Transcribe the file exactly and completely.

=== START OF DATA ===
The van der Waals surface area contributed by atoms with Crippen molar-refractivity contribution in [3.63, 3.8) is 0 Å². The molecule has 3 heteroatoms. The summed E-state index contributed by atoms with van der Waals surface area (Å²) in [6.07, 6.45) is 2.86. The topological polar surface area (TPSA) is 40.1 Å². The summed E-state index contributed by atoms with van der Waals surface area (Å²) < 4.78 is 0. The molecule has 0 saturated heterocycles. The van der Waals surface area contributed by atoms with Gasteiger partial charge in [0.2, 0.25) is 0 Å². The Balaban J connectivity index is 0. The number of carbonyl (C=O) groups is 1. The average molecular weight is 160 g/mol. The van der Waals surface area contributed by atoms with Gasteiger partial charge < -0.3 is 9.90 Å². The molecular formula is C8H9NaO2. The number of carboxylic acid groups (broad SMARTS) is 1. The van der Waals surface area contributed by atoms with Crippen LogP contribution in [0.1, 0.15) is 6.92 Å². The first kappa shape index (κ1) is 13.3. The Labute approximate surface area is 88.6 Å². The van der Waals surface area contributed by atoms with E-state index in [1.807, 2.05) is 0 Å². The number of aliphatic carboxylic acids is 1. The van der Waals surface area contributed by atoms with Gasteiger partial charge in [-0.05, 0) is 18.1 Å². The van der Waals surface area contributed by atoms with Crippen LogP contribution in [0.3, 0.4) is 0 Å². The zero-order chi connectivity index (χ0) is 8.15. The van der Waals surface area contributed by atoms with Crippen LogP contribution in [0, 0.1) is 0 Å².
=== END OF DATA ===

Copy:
The van der Waals surface area contributed by atoms with Crippen molar-refractivity contribution in [3.63, 3.8) is 0 Å². The molecule has 3 heteroatoms. The summed E-state index contributed by atoms with van der Waals surface area (Å²) in [6.07, 6.45) is 2.86. The topological polar surface area (TPSA) is 40.1 Å². The summed E-state index contributed by atoms with van der Waals surface area (Å²) < 4.78 is 0. The molecule has 0 saturated heterocycles. The van der Waals surface area contributed by atoms with Gasteiger partial charge in [0.2, 0.25) is 0 Å². The Balaban J connectivity index is 0. The number of carbonyl (C=O) groups is 1. The average molecular weight is 160 g/mol. The van der Waals surface area contributed by atoms with Gasteiger partial charge < -0.3 is 9.90 Å². The molecular formula is C8H9NaO2. The number of carboxylic acid groups (broad SMARTS) is 1. The van der Waals surface area contributed by atoms with Crippen LogP contribution in [0.1, 0.15) is 6.92 Å². The first kappa shape index (κ1) is 13.3. The Labute approximate surface area is 88.6 Å². The van der Waals surface area contributed by atoms with E-state index in [1.807, 2.05) is 0 Å². The number of aliphatic carboxylic acids is 1. The van der Waals surface area contributed by atoms with Gasteiger partial charge in [-0.05, 0) is 18.1 Å². The van der Waals surface area contributed by atoms with Crippen LogP contribution in [0.3, 0.4) is 0 Å². The zero-order chi connectivity index (χ0) is 8.15. The van der Waals surface area contributed by atoms with Crippen LogP contribution in [0, 0.1) is 0 Å².